FORTY-SECOND CONGRESS. Sess. II Ch. 152. 1872. 95 approved July ninth, eighteen hundred and seventy) a patent shall issue for the placer-claim, including such vein or lode, upon the payment of five dollars per acre such vein or lode claim, and twenty-five feet of surface on each side thereof. The reminder of the placer-claim, or any placer-claim not embracing any vein or lode claim, shall be paid for at the rate of two dollars and fifty cents per acre, together with all costs of proceedings; and where a vein or lode, such as is described in the second section of this act, is known to exist within the boundaries of a placer-claim, an application for a patent for such placer-claim which does not include an application for the vein or lode claim shall be construed as a conclusive declaration that the claimant of the placer-claim has no right of possession of the vein or lode claim; but where the existence of a vein or lode in a placer-claim is not known, a patent for the placer-claim shall convey all valuable mineral and other deposits within the boundaries thereof.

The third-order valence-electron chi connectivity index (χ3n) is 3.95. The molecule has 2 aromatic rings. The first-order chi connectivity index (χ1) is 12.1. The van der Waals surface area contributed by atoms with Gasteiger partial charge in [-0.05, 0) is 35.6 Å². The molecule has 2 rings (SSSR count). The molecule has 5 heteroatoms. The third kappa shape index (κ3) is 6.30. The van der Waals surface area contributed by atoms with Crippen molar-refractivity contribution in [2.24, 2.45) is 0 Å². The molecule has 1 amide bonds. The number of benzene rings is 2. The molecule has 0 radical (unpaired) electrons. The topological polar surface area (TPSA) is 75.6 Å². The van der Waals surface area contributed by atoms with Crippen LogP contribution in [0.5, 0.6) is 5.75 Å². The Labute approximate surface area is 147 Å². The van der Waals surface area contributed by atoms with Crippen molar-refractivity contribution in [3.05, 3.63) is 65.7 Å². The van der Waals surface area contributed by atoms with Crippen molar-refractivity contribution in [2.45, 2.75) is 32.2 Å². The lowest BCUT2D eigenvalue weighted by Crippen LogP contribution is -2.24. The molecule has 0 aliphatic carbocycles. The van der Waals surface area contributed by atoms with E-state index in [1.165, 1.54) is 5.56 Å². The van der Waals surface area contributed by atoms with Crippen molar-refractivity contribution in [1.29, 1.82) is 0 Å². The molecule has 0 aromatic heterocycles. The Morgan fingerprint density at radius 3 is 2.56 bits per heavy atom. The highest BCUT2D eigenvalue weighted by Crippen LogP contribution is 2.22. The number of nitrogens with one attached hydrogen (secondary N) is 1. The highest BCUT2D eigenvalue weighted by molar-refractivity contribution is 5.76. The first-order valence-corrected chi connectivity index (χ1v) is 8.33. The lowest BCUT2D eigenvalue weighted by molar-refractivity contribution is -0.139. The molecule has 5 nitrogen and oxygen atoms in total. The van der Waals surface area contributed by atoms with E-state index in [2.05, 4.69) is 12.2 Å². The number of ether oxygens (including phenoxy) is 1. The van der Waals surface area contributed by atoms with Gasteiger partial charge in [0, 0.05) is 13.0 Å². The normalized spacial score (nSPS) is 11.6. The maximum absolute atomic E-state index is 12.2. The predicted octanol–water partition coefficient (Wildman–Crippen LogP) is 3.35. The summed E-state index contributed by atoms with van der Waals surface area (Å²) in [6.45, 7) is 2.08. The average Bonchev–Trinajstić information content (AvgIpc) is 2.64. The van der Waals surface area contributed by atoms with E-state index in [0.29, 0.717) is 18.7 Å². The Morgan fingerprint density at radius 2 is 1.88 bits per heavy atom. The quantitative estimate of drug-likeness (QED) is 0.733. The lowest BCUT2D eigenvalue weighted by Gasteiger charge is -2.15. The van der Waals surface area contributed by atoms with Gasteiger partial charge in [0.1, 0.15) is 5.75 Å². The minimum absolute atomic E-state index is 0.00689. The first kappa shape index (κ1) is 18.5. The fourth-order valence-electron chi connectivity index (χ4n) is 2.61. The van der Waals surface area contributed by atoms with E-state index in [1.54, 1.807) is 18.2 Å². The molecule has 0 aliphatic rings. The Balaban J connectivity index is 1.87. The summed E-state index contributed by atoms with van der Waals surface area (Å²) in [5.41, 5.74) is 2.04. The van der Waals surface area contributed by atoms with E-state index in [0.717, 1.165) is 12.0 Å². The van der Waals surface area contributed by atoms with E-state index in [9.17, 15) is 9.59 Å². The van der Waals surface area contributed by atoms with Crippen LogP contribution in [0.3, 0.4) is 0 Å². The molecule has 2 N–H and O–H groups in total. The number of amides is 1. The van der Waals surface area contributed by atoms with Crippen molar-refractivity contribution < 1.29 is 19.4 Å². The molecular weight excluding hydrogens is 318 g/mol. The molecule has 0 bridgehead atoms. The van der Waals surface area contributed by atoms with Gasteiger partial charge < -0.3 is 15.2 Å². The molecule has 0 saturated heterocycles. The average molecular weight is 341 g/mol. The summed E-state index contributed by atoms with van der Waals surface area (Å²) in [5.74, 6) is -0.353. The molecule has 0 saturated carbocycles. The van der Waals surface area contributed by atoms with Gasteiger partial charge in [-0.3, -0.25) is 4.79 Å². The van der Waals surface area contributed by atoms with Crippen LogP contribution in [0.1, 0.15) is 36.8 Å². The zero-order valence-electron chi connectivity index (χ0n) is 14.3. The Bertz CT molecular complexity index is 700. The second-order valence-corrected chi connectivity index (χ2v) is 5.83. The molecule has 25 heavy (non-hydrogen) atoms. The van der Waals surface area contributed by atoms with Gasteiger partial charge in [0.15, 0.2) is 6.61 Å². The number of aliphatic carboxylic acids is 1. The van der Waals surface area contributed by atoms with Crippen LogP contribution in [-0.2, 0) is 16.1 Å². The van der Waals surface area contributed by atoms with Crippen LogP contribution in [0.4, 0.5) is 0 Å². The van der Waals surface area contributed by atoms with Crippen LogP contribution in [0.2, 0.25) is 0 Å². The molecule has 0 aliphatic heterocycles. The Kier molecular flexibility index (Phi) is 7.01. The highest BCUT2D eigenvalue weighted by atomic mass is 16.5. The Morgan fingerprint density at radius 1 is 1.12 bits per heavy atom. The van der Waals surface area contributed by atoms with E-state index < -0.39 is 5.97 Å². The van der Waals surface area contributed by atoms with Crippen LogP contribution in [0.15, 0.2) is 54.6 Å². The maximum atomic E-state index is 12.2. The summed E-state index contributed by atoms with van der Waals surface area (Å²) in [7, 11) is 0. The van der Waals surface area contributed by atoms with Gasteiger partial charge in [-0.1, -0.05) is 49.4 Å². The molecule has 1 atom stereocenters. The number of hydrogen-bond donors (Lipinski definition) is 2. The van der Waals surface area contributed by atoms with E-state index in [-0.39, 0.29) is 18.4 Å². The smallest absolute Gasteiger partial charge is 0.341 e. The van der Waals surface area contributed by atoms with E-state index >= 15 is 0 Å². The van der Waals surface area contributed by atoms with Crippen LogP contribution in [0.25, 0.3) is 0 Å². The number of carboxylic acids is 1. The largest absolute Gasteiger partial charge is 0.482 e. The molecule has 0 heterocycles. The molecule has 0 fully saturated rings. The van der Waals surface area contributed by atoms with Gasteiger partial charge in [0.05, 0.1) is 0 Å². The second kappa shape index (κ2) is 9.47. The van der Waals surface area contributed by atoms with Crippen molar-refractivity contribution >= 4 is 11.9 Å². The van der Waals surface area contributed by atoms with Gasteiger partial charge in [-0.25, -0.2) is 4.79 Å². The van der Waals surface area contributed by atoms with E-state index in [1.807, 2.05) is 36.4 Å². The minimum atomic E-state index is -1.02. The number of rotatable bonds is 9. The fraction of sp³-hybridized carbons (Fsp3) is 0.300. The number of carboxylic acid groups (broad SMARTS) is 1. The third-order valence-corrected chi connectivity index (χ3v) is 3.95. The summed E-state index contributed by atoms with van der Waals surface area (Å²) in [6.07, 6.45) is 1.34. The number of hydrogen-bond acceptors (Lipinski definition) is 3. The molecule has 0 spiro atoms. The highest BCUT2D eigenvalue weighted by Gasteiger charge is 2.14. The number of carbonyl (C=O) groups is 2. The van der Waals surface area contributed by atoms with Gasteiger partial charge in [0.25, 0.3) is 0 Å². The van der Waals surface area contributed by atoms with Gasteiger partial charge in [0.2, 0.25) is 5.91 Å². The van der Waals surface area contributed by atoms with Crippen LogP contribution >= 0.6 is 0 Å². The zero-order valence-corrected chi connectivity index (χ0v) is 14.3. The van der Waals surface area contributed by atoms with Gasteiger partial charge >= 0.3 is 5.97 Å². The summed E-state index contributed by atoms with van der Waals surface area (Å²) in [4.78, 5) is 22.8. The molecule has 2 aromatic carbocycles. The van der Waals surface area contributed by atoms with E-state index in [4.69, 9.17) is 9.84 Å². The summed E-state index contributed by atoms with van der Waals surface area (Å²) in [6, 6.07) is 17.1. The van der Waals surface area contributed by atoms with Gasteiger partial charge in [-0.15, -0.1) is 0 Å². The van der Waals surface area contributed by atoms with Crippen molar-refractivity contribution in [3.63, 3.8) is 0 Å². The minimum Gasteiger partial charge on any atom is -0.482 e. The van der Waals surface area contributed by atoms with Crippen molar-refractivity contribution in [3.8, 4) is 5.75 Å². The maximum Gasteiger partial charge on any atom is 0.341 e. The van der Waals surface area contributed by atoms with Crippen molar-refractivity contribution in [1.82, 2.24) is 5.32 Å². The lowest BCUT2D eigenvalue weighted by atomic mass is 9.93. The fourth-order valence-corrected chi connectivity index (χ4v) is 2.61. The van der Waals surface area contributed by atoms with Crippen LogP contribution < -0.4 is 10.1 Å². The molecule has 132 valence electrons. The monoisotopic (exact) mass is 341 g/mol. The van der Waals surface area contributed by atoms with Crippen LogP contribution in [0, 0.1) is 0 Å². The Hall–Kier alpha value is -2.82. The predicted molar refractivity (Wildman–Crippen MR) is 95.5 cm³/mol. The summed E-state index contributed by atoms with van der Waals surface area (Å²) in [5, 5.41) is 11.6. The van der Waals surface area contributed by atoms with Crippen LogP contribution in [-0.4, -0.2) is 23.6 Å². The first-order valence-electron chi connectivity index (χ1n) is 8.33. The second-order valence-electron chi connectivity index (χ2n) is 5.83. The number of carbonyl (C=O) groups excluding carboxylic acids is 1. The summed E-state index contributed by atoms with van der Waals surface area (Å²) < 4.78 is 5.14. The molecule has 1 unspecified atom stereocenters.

Sec. 12. That the surveyor-general of the United States may appoint in each land district containing mineral lands as many competent surveyors as shall for appointment to survey mining-claims. The expenses of the survey of vein or lode claims, and the survey and subdivision of placer-claims into quantities than one hundred and sixty acres, together with the cost of publication of notice, shall be paid by the applicants, and they shall be at liberty to obtain the same at the most reasonable rates, and they shall also be at liberty to employ any United States deputy survey to make the survey. The commissioner of the general land office shall also have power to establish the maximum charges for surveys and publication of notices under this act; and, in case of excessive charges for publication, he may designate any newspaper published in a land district where mines are situated for the publication of mining-notice in such district, and fix the rates to be charged by such paper; and, and to the end that the commissioner may be fully informed on the subject, each applicant shall file with the register a sworn statement of all charges and fees paid by said applicant for publication and surveys, together with all fees and money paid the register and the receiver of the land-office, which statement shall be transmitted, with the other papers in the case, to the commissioner of the general land office. The fees of the register and the receiver shall be five dollars each for filing and acting upon each application for patent or adverse claim filed, and they shall be allowed the amount fixed by law for reducing testimony to writing, when done in the land-office, such fees and allowances to be paid by the respective parties; and no other fees shall be charged by them in such cases. Nothing in this act shall be constructed to charge or affect the rights of either party in regard to any property in controversy at the time of the passage of this act, or of the act entitled "An act granting the right of way to ditch and canal owners over the public lands, and for other purpose," approved July twenty-sixth, eighteen hundred and sixty, nor shall this act affect any right acquired under said act; and nothing in this act shall be constructed to repeal, impair, or in any way affect the provisions of the act entitled "An act granting to A. Sutro the right of way, and other privileges to aid in the construction of a draining and exploring tunnel to the Comstock lode, in the State of Nevada," approved July twenty-fifth, eighteen hundred and sixty-six.